The gut of the newborn is uniquely designed to be ‘semi-permeable’ or leaky for a limited time to allow maternal antibodies to traverse the gut wall in an immunologically-intact form [15], [16], [17]. ‘Gut closure’, the process whereby the gut wall is no longer semi-permeable to macromolecules, occurs within a few days after birth in ruminants [18] [18] and pigs [19], but it does not occur until after weaning (3 weeks) in rats and mice [20], [21], [22]. In humans, a considerable amount of ‘gut-closure’ occurs before birth and within a few days after birth but it may in fact take up to 2 years to reach the same level of impermeability that is observed in the adult gut [23], [24]. We submit that antigens introduced prior to ‘gut-closure’ may be better able to penetrate the gut wall. From here, they can interact with DCs within the sub-epithelial dome which can then present antigens to T cells within the Peyer’s Patch or intestinal lymphoid follicles which can function as sites for induction of mucosal immune responses, rather than being taken up by tolerogenic mucosal DCs which migrate preferentially the MLNs [25], [26].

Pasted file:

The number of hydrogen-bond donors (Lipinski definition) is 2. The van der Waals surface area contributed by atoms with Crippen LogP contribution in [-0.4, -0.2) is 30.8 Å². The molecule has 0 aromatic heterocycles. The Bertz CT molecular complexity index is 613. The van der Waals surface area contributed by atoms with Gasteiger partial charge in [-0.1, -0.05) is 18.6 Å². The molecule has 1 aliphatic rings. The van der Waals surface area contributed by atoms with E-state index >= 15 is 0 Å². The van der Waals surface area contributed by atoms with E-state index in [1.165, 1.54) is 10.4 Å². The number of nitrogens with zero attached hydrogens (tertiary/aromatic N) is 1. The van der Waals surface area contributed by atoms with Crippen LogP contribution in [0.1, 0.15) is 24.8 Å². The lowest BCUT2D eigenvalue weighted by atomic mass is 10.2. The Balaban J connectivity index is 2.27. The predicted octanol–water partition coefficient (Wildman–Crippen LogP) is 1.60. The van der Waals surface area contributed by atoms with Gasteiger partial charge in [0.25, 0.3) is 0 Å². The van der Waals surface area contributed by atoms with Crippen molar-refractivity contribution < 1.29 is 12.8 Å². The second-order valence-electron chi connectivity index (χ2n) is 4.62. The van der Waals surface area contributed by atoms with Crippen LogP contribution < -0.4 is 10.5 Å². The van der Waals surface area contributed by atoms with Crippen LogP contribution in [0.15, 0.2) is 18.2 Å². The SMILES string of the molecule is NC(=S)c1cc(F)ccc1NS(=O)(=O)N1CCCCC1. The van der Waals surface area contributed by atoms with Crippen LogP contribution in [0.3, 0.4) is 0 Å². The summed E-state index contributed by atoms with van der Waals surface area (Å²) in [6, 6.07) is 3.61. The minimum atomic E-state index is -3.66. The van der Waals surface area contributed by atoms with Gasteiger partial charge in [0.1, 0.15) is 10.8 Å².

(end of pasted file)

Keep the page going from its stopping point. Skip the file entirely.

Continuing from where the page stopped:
The purpose of this study was to evaluate whether oral gavage of newborns prevented antigen-specific induction of cell-mediated and antibody-specific mucosal tolerance.

Materials and Methods

Ethics Statement

This work was approved by the University of Saskatchewan’s Animal Research Ethics Board (#19940212), and adhered to the Canadian Council on Animal Care guidelines for humane animal use. All procedures were designed to provide the best possible scientific methodologies available with the least discomfort to the animals. All techniques, including the gavage of pups, were refined to provide for maximum comfort/minimal stress to the animals.

Rat Immunization